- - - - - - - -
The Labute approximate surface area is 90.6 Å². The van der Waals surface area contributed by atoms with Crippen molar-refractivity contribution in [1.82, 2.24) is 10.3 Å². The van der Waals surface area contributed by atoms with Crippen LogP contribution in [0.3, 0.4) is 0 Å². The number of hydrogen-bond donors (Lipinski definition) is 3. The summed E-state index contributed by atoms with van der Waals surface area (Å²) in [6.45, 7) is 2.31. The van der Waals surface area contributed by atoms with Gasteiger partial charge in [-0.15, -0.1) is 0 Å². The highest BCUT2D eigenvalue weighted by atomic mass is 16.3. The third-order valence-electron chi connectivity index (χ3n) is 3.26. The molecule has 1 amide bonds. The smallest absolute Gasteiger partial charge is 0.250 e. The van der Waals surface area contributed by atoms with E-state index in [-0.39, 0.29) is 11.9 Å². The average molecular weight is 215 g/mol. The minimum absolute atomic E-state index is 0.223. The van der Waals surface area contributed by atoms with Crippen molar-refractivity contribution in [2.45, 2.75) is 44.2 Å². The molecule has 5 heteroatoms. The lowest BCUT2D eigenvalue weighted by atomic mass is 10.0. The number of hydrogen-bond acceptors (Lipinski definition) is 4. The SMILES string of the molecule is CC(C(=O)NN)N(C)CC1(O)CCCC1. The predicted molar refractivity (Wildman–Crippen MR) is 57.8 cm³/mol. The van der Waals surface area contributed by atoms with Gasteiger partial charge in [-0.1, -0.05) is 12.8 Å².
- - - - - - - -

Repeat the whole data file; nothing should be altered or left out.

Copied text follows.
The Labute approximate surface area is 90.6 Å². The van der Waals surface area contributed by atoms with Crippen molar-refractivity contribution in [1.82, 2.24) is 10.3 Å². The van der Waals surface area contributed by atoms with Crippen LogP contribution in [0.3, 0.4) is 0 Å². The number of hydrogen-bond donors (Lipinski definition) is 3. The summed E-state index contributed by atoms with van der Waals surface area (Å²) in [6.45, 7) is 2.31. The van der Waals surface area contributed by atoms with Gasteiger partial charge in [-0.15, -0.1) is 0 Å². The highest BCUT2D eigenvalue weighted by atomic mass is 16.3. The third-order valence-electron chi connectivity index (χ3n) is 3.26. The molecule has 1 amide bonds. The smallest absolute Gasteiger partial charge is 0.250 e. The van der Waals surface area contributed by atoms with E-state index in [-0.39, 0.29) is 11.9 Å². The average molecular weight is 215 g/mol. The minimum absolute atomic E-state index is 0.223. The van der Waals surface area contributed by atoms with Crippen molar-refractivity contribution in [2.45, 2.75) is 44.2 Å². The molecule has 5 heteroatoms. The lowest BCUT2D eigenvalue weighted by atomic mass is 10.0. The number of hydrogen-bond acceptors (Lipinski definition) is 4. The SMILES string of the molecule is CC(C(=O)NN)N(C)CC1(O)CCCC1. The predicted molar refractivity (Wildman–Crippen MR) is 57.8 cm³/mol. The van der Waals surface area contributed by atoms with Gasteiger partial charge in [-0.1, -0.05) is 12.8 Å².